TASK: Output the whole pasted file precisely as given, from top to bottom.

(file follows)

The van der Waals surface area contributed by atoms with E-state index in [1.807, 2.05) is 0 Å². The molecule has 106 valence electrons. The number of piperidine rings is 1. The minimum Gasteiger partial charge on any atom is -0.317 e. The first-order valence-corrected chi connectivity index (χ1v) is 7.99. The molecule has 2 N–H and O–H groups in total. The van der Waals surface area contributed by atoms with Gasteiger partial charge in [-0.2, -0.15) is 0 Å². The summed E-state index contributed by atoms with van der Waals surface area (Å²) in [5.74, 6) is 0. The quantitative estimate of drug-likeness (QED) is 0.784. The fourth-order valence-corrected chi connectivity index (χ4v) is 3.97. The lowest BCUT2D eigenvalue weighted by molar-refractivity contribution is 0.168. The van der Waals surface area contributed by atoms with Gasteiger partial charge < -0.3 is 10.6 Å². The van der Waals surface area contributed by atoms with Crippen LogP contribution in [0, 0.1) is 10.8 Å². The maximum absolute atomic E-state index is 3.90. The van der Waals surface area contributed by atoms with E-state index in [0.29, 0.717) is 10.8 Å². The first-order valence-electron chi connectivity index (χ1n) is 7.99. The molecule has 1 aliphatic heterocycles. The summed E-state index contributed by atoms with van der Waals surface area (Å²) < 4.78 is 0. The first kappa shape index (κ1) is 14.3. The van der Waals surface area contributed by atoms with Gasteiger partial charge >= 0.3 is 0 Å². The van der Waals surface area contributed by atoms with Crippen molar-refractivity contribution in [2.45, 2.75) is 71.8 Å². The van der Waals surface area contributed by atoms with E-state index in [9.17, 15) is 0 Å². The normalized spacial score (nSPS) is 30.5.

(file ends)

The van der Waals surface area contributed by atoms with E-state index in [1.807, 2.05) is 0 Å². The molecule has 106 valence electrons. The number of piperidine rings is 1. The minimum Gasteiger partial charge on any atom is -0.317 e. The first-order valence-corrected chi connectivity index (χ1v) is 7.99. The molecule has 2 N–H and O–H groups in total. The van der Waals surface area contributed by atoms with Gasteiger partial charge in [-0.2, -0.15) is 0 Å². The summed E-state index contributed by atoms with van der Waals surface area (Å²) in [5.74, 6) is 0. The quantitative estimate of drug-likeness (QED) is 0.784. The fourth-order valence-corrected chi connectivity index (χ4v) is 3.97. The lowest BCUT2D eigenvalue weighted by molar-refractivity contribution is 0.168. The van der Waals surface area contributed by atoms with Gasteiger partial charge < -0.3 is 10.6 Å². The van der Waals surface area contributed by atoms with Crippen LogP contribution in [0, 0.1) is 10.8 Å². The maximum absolute atomic E-state index is 3.90. The van der Waals surface area contributed by atoms with E-state index in [0.29, 0.717) is 10.8 Å². The first-order valence-electron chi connectivity index (χ1n) is 7.99. The molecule has 1 aliphatic heterocycles. The summed E-state index contributed by atoms with van der Waals surface area (Å²) < 4.78 is 0. The first kappa shape index (κ1) is 14.3. The van der Waals surface area contributed by atoms with Gasteiger partial charge >= 0.3 is 0 Å². The van der Waals surface area contributed by atoms with Crippen molar-refractivity contribution in [2.45, 2.75) is 71.8 Å². The van der Waals surface area contributed by atoms with E-state index in [9.17, 15) is 0 Å². The normalized spacial score (nSPS) is 30.5.